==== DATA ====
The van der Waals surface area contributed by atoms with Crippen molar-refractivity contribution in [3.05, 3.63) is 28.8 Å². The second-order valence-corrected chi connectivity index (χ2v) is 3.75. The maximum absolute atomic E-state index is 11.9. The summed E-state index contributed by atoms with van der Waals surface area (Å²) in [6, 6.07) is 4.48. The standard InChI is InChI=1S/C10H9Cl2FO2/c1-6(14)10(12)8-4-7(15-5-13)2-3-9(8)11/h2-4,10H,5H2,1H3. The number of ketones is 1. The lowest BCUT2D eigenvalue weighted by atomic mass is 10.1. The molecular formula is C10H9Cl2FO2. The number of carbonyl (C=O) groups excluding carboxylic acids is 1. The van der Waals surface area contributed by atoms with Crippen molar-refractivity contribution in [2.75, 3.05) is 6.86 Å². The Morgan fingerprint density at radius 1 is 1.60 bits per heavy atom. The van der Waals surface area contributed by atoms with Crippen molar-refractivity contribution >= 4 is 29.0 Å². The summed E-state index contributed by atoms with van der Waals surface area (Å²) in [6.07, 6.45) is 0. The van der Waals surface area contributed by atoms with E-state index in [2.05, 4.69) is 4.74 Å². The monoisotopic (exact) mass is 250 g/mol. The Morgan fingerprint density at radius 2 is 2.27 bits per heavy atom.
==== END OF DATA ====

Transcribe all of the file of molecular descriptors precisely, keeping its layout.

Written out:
The van der Waals surface area contributed by atoms with Crippen molar-refractivity contribution in [3.05, 3.63) is 28.8 Å². The second-order valence-corrected chi connectivity index (χ2v) is 3.75. The maximum absolute atomic E-state index is 11.9. The summed E-state index contributed by atoms with van der Waals surface area (Å²) in [6, 6.07) is 4.48. The standard InChI is InChI=1S/C10H9Cl2FO2/c1-6(14)10(12)8-4-7(15-5-13)2-3-9(8)11/h2-4,10H,5H2,1H3. The number of ketones is 1. The lowest BCUT2D eigenvalue weighted by atomic mass is 10.1. The molecular formula is C10H9Cl2FO2. The number of carbonyl (C=O) groups excluding carboxylic acids is 1. The van der Waals surface area contributed by atoms with Crippen molar-refractivity contribution in [2.75, 3.05) is 6.86 Å². The Morgan fingerprint density at radius 1 is 1.60 bits per heavy atom. The van der Waals surface area contributed by atoms with Crippen molar-refractivity contribution >= 4 is 29.0 Å². The summed E-state index contributed by atoms with van der Waals surface area (Å²) in [6.07, 6.45) is 0. The van der Waals surface area contributed by atoms with E-state index in [2.05, 4.69) is 4.74 Å². The monoisotopic (exact) mass is 250 g/mol. The Morgan fingerprint density at radius 2 is 2.27 bits per heavy atom.